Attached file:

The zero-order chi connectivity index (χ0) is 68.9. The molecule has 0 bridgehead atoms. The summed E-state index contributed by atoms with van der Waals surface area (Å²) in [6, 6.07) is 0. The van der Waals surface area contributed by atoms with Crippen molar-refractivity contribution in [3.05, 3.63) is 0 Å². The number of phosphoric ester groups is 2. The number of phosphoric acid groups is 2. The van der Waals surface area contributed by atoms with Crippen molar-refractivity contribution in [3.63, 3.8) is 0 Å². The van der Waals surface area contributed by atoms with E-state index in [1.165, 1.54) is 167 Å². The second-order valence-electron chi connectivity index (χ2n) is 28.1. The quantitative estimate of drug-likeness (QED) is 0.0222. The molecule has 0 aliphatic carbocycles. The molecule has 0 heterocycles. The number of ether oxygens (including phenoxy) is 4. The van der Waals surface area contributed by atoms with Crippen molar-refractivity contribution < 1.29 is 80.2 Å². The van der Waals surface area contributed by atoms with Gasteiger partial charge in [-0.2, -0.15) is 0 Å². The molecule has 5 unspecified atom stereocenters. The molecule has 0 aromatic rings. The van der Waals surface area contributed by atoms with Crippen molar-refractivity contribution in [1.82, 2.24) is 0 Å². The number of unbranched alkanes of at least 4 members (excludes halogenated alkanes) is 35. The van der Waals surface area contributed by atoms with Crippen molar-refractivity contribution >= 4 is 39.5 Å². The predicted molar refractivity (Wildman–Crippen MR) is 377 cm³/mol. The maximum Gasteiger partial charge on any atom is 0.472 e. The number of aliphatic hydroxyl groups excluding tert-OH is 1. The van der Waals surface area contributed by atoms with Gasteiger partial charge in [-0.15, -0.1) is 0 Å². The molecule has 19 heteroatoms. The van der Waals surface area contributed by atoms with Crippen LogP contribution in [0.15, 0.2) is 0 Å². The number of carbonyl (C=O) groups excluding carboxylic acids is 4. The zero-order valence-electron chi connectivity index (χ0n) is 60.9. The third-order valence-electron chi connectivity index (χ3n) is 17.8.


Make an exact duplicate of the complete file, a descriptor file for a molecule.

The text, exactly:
The zero-order chi connectivity index (χ0) is 68.9. The molecule has 0 bridgehead atoms. The summed E-state index contributed by atoms with van der Waals surface area (Å²) in [6, 6.07) is 0. The van der Waals surface area contributed by atoms with Crippen molar-refractivity contribution in [3.05, 3.63) is 0 Å². The number of phosphoric ester groups is 2. The number of phosphoric acid groups is 2. The van der Waals surface area contributed by atoms with Crippen molar-refractivity contribution in [3.63, 3.8) is 0 Å². The van der Waals surface area contributed by atoms with E-state index in [1.165, 1.54) is 167 Å². The second-order valence-electron chi connectivity index (χ2n) is 28.1. The quantitative estimate of drug-likeness (QED) is 0.0222. The molecule has 0 aliphatic carbocycles. The molecule has 0 heterocycles. The number of ether oxygens (including phenoxy) is 4. The van der Waals surface area contributed by atoms with Crippen molar-refractivity contribution < 1.29 is 80.2 Å². The van der Waals surface area contributed by atoms with Gasteiger partial charge in [-0.2, -0.15) is 0 Å². The molecule has 5 unspecified atom stereocenters. The molecule has 0 aromatic rings. The van der Waals surface area contributed by atoms with Crippen molar-refractivity contribution in [1.82, 2.24) is 0 Å². The number of unbranched alkanes of at least 4 members (excludes halogenated alkanes) is 35. The van der Waals surface area contributed by atoms with Crippen molar-refractivity contribution >= 4 is 39.5 Å². The predicted molar refractivity (Wildman–Crippen MR) is 377 cm³/mol. The maximum Gasteiger partial charge on any atom is 0.472 e. The number of aliphatic hydroxyl groups excluding tert-OH is 1. The van der Waals surface area contributed by atoms with Gasteiger partial charge in [-0.15, -0.1) is 0 Å². The molecule has 19 heteroatoms. The van der Waals surface area contributed by atoms with Crippen LogP contribution in [0.15, 0.2) is 0 Å². The number of carbonyl (C=O) groups excluding carboxylic acids is 4. The zero-order valence-electron chi connectivity index (χ0n) is 60.9. The third-order valence-electron chi connectivity index (χ3n) is 17.8.